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General Motors announced the Wallace Battery Cell Innovation Center, an all-new facility that will significantly expand the company’s battery technology operations and accelerate the development and commercialization of longer range, more affordable electric vehicle batteries. The Wallace Center will be located on the campus of GM’s Global Technical Center in Warren, Michigan.
The facility will play a pivotal role in advancing GM’s vision of an all-electric future and help pave the way to widespread adoption of EVs, building on more than a decade of advanced battery development at GM Research and Development. GM will also use the facility to integrate the work of GM-affiliated battery innovators, helping the company to reach its stated goal of at least 60 percent lower battery costs with the next generation of Ultium.
The Wallace Center is currently under construction and will be completed in mid-2022. Designed for expansion, the facility is projected to grow up to at least three times its initial footprint, with room for additional investments, as demand for EVs increases. The facility is expected to build its first prototype cells in the fourth quarter of 2022.
“The Wallace Center will significantly ramp up development and production of our next-generation Ultium batteries and our ability to bring next-generation EV batteries to market,” said Doug Parks, GM executive vice president, Global Product Development, Purchasing and Supply Chain. “The addition of the Wallace Center is a massive expansion of our battery development operations and will be a key part of our plan to build cells that will be the basis of more affordable EVs with longer range in the future.”
The Wallace Center will allow GM to accelerate new technologies like lithium-metal, silicon and solid-state batteries, along with production methods that can quickly be deployed at battery cell manufacturing plants, including GM’s joint ventures with LG Energy Solution in Lordstown, Ohio, and Spring Hill, Tennessee, and other undisclosed locations in the U.S.
The facility will connect GM’s network of battery development sites located on its Global Technical Center campus. These sites include GM’s Research and Development Chemical and Materials’ Subsystems Lab that currently leads the company’s battery development, including its pioneering work on lithium-metal anodes, and the Estes Battery Systems Lab, the largest battery validation lab in North America at more than 100,000 square feet. The Estes Lab enables GM to perform major battery durability tests in-house at the cell, module and pack levels.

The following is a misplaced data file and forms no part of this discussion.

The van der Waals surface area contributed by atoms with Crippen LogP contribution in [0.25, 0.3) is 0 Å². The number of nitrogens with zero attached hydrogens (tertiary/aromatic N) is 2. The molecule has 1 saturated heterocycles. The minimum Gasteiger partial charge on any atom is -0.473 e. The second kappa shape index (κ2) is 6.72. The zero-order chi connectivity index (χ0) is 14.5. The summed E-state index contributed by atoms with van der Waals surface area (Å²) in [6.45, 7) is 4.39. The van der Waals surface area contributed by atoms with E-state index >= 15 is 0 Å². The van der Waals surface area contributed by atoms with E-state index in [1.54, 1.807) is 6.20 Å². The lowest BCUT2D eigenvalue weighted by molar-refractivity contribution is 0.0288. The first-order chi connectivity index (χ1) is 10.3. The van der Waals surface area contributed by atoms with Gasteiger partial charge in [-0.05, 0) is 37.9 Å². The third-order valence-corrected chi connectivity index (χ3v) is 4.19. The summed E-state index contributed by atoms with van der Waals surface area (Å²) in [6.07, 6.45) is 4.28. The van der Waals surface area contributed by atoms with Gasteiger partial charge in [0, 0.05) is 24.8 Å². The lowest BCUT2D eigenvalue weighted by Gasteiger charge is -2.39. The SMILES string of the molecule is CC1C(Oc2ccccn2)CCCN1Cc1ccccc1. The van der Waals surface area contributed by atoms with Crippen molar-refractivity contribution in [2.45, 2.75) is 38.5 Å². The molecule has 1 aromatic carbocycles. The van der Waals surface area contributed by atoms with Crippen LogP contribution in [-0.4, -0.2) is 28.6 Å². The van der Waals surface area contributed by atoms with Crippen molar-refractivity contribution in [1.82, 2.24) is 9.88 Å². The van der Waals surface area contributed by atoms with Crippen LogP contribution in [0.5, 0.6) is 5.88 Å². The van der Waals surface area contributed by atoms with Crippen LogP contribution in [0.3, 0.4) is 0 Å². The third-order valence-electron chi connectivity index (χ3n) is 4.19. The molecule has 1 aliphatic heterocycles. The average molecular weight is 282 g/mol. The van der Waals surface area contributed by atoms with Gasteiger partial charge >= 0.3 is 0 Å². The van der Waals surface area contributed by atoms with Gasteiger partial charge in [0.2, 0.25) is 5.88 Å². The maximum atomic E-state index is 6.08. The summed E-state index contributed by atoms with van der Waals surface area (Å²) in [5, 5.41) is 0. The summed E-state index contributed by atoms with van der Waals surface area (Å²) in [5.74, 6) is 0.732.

The Wallace Center will be capable of building large-format, prototype lithium-metal battery cells for vehicle usage beyond the small-scale lithium-metal cells typically used in handheld devices or research applications. These cells could be as large as 1,000 mm, nearly twice the size of the initial Ultium pouch cells and will be based on GM’s proprietary formula.
About the Wallace Battery Cell Innovation Center
GM currently holds more than 2,000 granted and pending patents related to EV battery technology, including 60 patents and trade secrets and another 46 pending in critical areas of future battery development, such as lithium-metal electrolytes, anodes, cathodes and binders.
The battery engineering team based at the Wallace Center will experiment with many types of future battery chemistry in addition to lithium-metal, including pure silicon and solid-state, along with different cell form factors. The Wallace Center is expected to build batteries ranging in energy density from 600 to 1200 watt-hours per liter, along with crucial battery cell ingredients like cell active materials.
The Wallace Center will include cell test chambers, cell formation chambers, a material synthesis lab where GM can design its own cathode active materials, a slurry mixing and processing lab, a coating room, electrolyte production lab, and a forensics lab with material analysis equipment and advanced software.
A data farm will enable GM’s battery development team to harness the latest artificial intelligence breakthroughs, with all the battery-related processes inside and outside of the lab tied together in one, huge cloud.